Antique and vintage coral jewelry is truly desirable. A flash of color at the ear or on a finger makes a gorgeous statement. Tactile, sensual, and unique, it is no wonder early coral jewelry is so sought after and collected.
It is worthwhile knowing the different types of coral in jewelry so you can make informed buying choices.
Nearly all fine historic coral jewelry is made from ‘precious coral’ (‘Corallium rubrum’ or ‘Corallium Secundum’).
There are three basic kinds of precious coral that are commonly used in antique and vintage jewelry.
This is when the coral is left in its natural state.
Coral cabochon or beads
Carved or faceted coral
Non-precious coral jewelry
- Because of the rightful protection of coral in contemporary times, the vast majority of modern coral jewelry is not made from ‘precious coral’.
- These are different kinds of coral altogether and have only been in use in recent times (with the exception of ‘synthetic coral’ and ‘reconstituted coral’ which both appear to have been around for longer.)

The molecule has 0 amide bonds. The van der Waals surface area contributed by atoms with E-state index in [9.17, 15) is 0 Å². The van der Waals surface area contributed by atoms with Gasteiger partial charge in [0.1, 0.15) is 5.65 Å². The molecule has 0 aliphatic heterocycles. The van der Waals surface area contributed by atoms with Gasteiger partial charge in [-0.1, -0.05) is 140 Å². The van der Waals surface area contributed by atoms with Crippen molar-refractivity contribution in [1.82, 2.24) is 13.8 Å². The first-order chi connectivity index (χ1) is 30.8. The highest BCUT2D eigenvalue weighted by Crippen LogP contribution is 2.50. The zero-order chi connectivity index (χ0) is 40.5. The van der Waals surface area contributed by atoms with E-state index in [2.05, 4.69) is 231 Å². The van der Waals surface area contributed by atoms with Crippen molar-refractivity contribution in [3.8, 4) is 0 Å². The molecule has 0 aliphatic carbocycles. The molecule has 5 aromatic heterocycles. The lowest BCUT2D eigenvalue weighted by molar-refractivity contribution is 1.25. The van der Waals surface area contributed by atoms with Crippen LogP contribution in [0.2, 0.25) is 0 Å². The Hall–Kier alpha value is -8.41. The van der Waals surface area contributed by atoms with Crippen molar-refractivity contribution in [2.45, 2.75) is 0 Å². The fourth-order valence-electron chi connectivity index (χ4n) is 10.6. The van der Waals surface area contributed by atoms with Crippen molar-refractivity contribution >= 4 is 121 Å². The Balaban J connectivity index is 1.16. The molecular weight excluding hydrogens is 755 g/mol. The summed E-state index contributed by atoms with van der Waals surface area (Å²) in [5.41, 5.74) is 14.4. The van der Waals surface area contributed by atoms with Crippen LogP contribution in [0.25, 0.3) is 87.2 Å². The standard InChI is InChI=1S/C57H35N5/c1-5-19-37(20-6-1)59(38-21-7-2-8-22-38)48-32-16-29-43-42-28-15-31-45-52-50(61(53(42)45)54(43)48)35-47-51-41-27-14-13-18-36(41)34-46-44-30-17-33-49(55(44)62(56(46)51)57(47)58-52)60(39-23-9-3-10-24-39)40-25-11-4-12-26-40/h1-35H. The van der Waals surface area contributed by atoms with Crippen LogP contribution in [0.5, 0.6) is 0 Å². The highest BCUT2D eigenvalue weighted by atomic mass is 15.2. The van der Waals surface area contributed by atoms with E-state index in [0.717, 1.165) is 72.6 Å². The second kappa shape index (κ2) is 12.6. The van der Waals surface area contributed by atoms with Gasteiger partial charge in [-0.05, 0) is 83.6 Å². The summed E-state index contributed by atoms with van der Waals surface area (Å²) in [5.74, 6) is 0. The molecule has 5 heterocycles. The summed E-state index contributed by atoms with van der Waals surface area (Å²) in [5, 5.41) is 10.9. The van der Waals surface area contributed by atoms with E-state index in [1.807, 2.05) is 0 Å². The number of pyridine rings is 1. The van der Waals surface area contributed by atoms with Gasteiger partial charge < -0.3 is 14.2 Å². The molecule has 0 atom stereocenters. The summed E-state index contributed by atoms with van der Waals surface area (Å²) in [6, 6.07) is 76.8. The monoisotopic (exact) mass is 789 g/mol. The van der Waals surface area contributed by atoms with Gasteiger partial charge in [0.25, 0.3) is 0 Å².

- Although they are not relevant to the study of antique jewelry, it is worthwhile becoming familiar with these other corals so they can be avoided.
Can be treated and dyed in a variety of ways.
Usually dyed red, in natural state it is marbled green and brown.
This is made from small pieces of coral or coral powder soaked in binding agents then pressed into a solid piece and then re-cut to form beads and shapes. It is usually dyed red and has a uniform appearance.
This can be made from wood, plastic, resin, bone, glass, crushed stone with resin or ceramic
If you want to be certain you are buying high-quality antique or vintage precious coral, it is recommended you shop with a reputable dealer.